Inside the Director’s Job

Marina Lohova
4 min readJul 15, 2019

by Marina Lohova

Living the dream

This past Saturday was the first time I gave out my business card, as well as sent out an email as a “Director”. That felt amazing. Small, but significant steps towards “living the dream”, as they say.

My first “big” project — a keto nut bar commercial that involved a Squirrel and a Hedgehog character, dressed accordingly, was a result of a multi-week collaboration with the clients, one of which was my high school classmate from years ago, that culminated in a three day shoot. There isn’t a proper national commercial campaign on TV without somebody dressed in a full panda suit. In that sense I’m personally flattered and not entirely opposed to having actors dressed as funny animals in mine, along with a few other little off-beat script moments. I call it a necessary evil of advertising.

Long story short, it was three crazy days, incredibly exhausting, yet unbelievably fulfilling. I absolutely became a better director from it which is why I think I must share my experiences with you.

Directing 101

What is directing? Wearing tortoise shell glasses? Speaking brainy quotes? Being revered by LA Film school students and highbrow art house lovers alike? Marrying your stepdaughter? Coming from the world of tech, my perception of the job was that a director is an upper level project manager of sorts. His or her task at hand is to make sure that the product is delivered on time and budget. What I learned was that it’s way more complex than that. A director is a fearless leader and a delicate psychologist, all at once. Your task is to feel the room and get to know every single person of cast and crew like they are your favorite kind of ice cream. To energize everyone with your triumphant spirit and unshaken belief in the badass-ness of the project and, ultimately, get all your collaborators on the same page so that they all are telling the same story. That’s just your first and primary goal. Number two or a subgoal of extreme importance is to protect your actors from the realities of #setlife with its daily stresses, and ensure that they are happy, relaxed and focused on one thing only, which is to deliver the best performance of their lifetime. Come to terms with your role as a buffer between everyone and everything, so make sure you can roll with the punches and be as resilient as a yellow rubber ducky in a bathtub. Also, maybe, dip yourself into a pool of quality machine oil to be as smooth talker as possible. Basically, you should strive to make all the scratchy moving parts of production glide effortlessly as they rub and nudge against you, while this monster machine speeds down the rail track.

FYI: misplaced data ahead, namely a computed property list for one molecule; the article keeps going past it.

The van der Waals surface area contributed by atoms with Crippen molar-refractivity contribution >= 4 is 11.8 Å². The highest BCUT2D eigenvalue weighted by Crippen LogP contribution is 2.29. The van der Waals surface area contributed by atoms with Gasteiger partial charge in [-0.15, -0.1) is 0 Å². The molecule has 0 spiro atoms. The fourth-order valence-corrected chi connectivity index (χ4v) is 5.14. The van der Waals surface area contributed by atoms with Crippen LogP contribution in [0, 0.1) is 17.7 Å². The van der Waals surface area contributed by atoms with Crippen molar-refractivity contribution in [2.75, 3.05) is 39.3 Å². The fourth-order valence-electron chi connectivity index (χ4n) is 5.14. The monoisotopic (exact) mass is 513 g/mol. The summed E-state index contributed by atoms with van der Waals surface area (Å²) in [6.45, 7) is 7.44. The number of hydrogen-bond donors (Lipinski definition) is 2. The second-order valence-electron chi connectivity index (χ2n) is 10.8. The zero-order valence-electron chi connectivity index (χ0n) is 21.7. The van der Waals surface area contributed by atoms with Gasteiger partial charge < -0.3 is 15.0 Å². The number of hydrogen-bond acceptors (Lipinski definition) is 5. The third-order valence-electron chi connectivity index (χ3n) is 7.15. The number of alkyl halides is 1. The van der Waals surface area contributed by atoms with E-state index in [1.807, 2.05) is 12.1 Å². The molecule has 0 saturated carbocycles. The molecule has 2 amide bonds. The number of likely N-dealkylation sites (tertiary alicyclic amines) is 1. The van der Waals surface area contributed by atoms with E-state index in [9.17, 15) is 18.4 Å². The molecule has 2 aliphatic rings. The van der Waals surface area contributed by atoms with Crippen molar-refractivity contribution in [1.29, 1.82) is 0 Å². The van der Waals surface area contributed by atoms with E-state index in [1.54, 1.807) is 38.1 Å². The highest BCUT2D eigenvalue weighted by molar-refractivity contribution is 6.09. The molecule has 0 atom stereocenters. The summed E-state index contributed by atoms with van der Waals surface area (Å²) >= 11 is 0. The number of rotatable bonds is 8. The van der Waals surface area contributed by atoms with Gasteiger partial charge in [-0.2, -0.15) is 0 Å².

Murder your introvert (temporarily)

Before you are even allowed to put your foot on set, there is an extensive and challenging pre-production stage. After the final version of the script is locked and agreed upon by all parties, lots of phone calls are to be made. You have to make those phone calls. This is the first cue for what’s going to happen later on set — tons of exhausting yet crucial communication, sometimes with strangers or people you barely know, to make sure your basic values and understanding of the project align. You must come out of your creative shell where the ideas for scripts are slowly stewing (and some, rotting) and actually talk to people. Talk to the MUA and describe your vision. Reach out to the sound guy and describe what you are hoping to achieve. Pick up your phone and talk. Talk to the actors, producers, and everyone in between. Reach out to your network to help secure locations you want. Scour your Facebook friend list for links to Facebook groups where you can advertise for cast and crew. Talk to the people you know to get added to these groups. PeerSpace. Splacer. Casting Networks. And people who run them. Communicate with them. Be like-able. Know how to start a conversation and how to end it without being an awkward Molly (or Brian). Know how to approach the Snow Queen and make her feel nice and warm on the inside — and let you borrow her stuff. Like her favorite deer carriage 🦌🛷. It’s a metaphor 😅.

Your MVP = AD, DP and 1st AC, Swing Sound, Grip/Electric, and MUA

Now that you have murdered your introvert, it’s time to kill your inner hermit crab! Directing is teamwork, and every director needs a team, otherwise you are just a headless chicken. If you are an up and coming director with 0% experience and 100% ambition, like myself, your budget is minimal, but your ideas are not. You probably don’t need a personal hairdresser to make your amazing ideas come to life, but you do need a few key positions filled in by exceptionally good and experienced folks. Their experience will cover up for the lack of your own. I call it the MVP of filmmaking. MVP stands for Minimal Viable Product, or aptly repurposed by me, Minimal Viable Team you need in order to succeed. Make it a good one.